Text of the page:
Posted by Jon Gordon on Jan 17 2006 at 04:00PM PST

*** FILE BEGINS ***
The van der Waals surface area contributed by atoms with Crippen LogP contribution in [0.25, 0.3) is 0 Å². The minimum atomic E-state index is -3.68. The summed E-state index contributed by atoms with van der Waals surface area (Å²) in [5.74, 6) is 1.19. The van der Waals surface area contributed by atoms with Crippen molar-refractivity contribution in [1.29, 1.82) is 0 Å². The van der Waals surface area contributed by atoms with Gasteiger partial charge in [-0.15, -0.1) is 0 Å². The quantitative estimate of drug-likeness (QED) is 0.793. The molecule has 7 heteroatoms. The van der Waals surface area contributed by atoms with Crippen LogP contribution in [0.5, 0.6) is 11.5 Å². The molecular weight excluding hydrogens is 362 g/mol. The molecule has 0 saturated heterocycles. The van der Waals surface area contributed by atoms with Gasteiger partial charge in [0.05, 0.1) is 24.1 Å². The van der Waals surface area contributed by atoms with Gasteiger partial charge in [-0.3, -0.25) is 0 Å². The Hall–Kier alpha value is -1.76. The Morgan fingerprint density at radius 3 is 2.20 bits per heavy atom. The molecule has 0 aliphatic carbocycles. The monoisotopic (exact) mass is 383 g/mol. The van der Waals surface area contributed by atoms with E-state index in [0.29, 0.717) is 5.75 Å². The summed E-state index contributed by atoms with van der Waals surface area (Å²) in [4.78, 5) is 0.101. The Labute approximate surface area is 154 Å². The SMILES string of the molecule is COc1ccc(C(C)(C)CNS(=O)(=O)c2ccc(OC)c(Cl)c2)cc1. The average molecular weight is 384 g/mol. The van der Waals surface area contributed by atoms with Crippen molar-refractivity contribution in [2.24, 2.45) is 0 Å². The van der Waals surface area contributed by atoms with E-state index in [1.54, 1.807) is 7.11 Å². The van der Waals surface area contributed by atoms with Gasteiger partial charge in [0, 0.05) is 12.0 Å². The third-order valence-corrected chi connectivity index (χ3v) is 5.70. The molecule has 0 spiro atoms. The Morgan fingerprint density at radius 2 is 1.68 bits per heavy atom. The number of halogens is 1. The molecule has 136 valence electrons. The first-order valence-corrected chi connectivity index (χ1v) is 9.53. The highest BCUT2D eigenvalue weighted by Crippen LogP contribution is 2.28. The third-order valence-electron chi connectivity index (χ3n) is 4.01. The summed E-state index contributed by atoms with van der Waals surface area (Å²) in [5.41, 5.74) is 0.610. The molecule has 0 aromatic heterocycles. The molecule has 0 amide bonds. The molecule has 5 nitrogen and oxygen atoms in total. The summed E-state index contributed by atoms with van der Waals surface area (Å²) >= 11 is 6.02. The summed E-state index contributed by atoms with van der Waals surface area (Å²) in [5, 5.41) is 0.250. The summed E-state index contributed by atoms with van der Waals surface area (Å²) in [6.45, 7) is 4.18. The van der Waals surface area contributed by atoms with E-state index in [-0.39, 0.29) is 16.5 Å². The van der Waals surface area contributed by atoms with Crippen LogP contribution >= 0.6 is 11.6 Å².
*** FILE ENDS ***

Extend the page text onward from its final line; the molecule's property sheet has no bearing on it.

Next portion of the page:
During a soccer game, a player changes activity every 5-6 secs, and on average sprints for 15-20 meters every 90 seconds. In an average game, a Soccer player runs as many as 6 miles. The aerobic system is extremely important for soccer. Along with the fact that players can cover 4-6 miles in a game, with heart rate averaging at 157 bpm. This is the equivalent of operating at 75 per cent of your VO2max for 90 minutes, showing that aerobic contributions are significant. This is also confirmed by the fact that various studies have shown soccer players to have VO2max scores of 55-65 ml/kg/min. These VO2max scores represent moderately high aerobic power. There is a high correlation between a player's VO2max and the distance covered in a game. This was supported recently by a European study that showed that VO2max correlated highly with the number of sprints attempted in a game. These two findings show that a high level of aerobic fitness is very beneficial to a Soccer player. The GREATER the player's aerobic power the QUICKER he can recover from the high-intensity bursts. These short bursts are fuelled by the ATP-PC and anaerobic glycolysis systems. Then, during rest periods, a large blood flow is required to replace the used-up phosphate and oxygen stores in the muscles and to help remove any lactate and hydrogen ion by-products. The quicker this is achieved, the sooner a player can repeat the high-intensity sprints, and thus cover more distance and be able to attempt more sprints. So the aerobic system is crucial for fuelling the low to moderate activities during the game, and as a means of recovery between high-intensity bursts. The best sport in the world for developing an athlete's aerobic system is Track and Field. Coach Gordon has coached many athletes that competed in Soccer in the Fall and Track in the Spring. EVERY athlete had more endurance and strength, after Track season, and became a much better soccer player than their teammates because they ran Track in the spring. Several of the athletes also went on to compete in both Soccer and Track at the collegiate level.


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